Recently I’ve had a few readers write in and ask how long it is safe to stockpile Impossible Project film. While I have no scientific tests on the subject, according to my experience one should shoot their IP film within 6 months of when it was made for the best results.
Because Impossible Project instant film is rather expensive, I used to jump on every sale they had to save some money by purchasing all the film I needed for the year at once. I used Polaroid film that was ten years old with no problem, I figured I could do the same with IP’s film.
However, I noticed that after five to six months, I started to get all sorts of weird defects and exposure errors as the film aged. Ultimately, stockpiling ended up costing me more in the long run as entire packs were ruined. The Impossible Project films just don’t have a stable enough chemistry to survive that long.
Now I buy just as much film as I need directly from the Impossible Project store right before a project. It costs more with shipping and not taking advantage of sales, but I know I can always depend on the film and get the best results out of every photo. Be careful when buying Impossible Project film from third parties, often their film is much older than what you get from the Impossible Project’s store. You might end up getting film that is already well past its prime. Luckily, you can always check the date that the film was made on the box.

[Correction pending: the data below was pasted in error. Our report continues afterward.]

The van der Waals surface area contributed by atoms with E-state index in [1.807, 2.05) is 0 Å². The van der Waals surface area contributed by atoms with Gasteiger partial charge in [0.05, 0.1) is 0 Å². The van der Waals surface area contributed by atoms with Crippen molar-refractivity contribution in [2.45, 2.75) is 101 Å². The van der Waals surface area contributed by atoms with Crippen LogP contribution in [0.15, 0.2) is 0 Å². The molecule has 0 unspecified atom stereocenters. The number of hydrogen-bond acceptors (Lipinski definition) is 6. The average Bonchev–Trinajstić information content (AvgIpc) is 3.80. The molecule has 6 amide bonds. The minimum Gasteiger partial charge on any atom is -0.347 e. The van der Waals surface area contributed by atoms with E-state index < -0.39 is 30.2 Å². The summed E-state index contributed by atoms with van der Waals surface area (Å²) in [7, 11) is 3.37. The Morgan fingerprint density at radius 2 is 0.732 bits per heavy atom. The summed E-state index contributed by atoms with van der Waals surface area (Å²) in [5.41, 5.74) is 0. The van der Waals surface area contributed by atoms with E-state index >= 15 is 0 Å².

If you do find yourself with a lot of Impossible Project film on your hands that you can’t shoot right away, be sure to store it in a refrigerator. This will preserve the chemicals better than leaving it sitting out in room temperature environments. Just be sure not to accidentally freeze the film. Take it out at least an hour before shooting so it has time to adjust and you’re good to go!